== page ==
Radiocarbon dating works by precisely measuring the ratio of radiocarbon to stable carbon in a sample. The tree-ring chronologies have been constructed by counting the annual rings in living trees and matching patterns in these rings to older wood and dead trees.
By cross-matching tree-ring sequences in individual specimens a long, continuous tree-ring chronology is constructed with very little dating uncertainty. for more information on tree-ring chronologies.) By measuring radiocarbon concentrations in these tree-rings of known age a calibration table is constructed giving the true date of a sample versus its raw radiocarbon date.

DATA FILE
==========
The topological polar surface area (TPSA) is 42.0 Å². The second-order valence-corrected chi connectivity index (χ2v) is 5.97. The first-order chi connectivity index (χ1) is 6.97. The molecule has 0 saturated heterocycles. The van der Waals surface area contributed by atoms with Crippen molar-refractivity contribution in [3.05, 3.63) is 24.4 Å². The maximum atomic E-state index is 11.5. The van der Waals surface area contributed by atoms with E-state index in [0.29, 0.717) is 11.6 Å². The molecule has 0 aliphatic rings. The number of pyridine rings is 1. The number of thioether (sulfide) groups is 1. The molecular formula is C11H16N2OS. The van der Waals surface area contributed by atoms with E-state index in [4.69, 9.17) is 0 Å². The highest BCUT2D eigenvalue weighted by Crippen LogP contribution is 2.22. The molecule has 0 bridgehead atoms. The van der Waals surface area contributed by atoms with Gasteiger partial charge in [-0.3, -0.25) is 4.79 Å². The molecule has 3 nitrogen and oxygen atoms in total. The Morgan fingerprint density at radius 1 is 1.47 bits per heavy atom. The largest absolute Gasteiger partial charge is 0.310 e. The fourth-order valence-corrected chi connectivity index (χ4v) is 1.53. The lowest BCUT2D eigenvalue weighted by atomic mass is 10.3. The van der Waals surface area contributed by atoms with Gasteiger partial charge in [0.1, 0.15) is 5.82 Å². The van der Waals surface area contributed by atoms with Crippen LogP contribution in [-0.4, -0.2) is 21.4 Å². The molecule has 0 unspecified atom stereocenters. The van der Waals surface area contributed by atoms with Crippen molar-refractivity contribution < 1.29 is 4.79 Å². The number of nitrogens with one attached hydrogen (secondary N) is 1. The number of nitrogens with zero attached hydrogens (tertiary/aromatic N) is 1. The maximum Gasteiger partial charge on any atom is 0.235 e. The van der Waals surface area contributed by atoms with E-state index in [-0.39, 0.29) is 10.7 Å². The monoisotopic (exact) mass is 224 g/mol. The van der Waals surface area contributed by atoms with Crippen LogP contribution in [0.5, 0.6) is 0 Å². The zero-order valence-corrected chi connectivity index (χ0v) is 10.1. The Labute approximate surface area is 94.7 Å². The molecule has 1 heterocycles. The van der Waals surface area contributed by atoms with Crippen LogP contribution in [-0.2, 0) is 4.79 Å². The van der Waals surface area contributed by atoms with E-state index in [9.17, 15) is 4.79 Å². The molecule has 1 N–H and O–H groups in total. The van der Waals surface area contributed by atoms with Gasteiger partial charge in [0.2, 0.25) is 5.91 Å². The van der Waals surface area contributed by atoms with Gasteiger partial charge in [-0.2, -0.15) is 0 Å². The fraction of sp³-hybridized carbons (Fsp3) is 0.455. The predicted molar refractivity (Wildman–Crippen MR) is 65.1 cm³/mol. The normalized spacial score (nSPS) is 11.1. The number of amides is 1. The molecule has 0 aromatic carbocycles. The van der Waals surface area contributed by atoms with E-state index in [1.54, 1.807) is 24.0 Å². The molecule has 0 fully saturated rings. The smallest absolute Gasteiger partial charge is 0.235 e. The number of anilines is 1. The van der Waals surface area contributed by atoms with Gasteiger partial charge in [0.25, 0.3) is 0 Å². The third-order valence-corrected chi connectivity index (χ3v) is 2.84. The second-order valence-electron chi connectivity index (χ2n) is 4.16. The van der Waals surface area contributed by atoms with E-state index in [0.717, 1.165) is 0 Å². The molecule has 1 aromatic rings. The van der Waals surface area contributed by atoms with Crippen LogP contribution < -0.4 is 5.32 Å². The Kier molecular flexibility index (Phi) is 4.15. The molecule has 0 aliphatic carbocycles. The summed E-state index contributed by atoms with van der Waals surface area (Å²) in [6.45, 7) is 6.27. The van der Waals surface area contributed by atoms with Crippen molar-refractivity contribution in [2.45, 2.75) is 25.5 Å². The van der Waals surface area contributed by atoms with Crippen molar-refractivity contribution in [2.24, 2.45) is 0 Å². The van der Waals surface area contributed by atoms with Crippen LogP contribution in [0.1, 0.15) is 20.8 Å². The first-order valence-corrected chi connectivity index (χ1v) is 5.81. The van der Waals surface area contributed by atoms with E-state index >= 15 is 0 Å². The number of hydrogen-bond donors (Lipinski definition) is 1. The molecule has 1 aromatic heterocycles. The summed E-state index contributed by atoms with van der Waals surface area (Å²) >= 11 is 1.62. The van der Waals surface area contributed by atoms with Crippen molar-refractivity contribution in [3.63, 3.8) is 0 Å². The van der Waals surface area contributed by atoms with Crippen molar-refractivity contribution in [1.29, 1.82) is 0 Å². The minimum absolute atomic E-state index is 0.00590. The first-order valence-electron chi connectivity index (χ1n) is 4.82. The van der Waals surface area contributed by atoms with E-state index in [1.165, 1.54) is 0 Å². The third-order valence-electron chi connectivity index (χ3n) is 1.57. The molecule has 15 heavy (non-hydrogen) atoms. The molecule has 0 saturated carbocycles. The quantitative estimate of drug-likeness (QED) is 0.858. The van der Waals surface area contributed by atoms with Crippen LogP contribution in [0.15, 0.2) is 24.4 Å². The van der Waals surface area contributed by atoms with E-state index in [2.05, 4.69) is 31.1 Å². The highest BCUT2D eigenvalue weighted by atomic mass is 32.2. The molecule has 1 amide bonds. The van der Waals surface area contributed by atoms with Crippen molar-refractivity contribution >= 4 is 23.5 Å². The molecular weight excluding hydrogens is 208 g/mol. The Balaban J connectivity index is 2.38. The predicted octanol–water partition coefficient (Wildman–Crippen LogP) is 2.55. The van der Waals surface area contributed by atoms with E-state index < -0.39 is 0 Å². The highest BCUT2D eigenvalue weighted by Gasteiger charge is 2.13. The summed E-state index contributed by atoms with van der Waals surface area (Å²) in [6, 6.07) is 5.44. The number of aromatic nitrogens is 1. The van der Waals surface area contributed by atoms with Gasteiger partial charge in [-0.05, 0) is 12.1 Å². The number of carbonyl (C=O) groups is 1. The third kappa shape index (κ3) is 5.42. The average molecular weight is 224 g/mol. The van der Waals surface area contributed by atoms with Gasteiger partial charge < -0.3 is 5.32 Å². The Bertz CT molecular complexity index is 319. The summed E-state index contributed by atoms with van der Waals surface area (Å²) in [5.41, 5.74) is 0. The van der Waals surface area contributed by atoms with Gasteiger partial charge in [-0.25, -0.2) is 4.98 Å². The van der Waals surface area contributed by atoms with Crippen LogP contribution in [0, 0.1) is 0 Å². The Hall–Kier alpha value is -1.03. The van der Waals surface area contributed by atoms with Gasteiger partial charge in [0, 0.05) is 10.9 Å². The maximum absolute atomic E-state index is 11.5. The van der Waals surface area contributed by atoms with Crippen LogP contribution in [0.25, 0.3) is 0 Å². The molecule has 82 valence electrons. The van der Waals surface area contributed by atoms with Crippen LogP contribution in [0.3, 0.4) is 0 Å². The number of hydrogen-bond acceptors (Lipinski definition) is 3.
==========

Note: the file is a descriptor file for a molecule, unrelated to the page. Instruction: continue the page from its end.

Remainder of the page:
The foregoing article was primarily based on a discussion of radiocarbon dating found in The Biblical Chronologist Volume 5, Number 1.
Plants obtain all their carbon atoms from the atmosphere.
Thus the ratio of radiocarbon to stable carbon in living animal tissue is also virtually the same as the ratio of radiocarbon to stable carbon in the atmosphere at any given time.
This ratio is the same for all organisms across the globe at a given time due to the mixing of the atmosphere mentioned above.
When an organism dies (whether plant or animal) its intake of carbon atoms ceases.
The starting ratio of radiocarbon to stable carbon is locked in at that point. The purpose in each of these methods is to determine the ratio of radiocarbon to stable carbon in the sample.
The raw radiocarbon date of any sample can then be converted to true date by using this calibration table.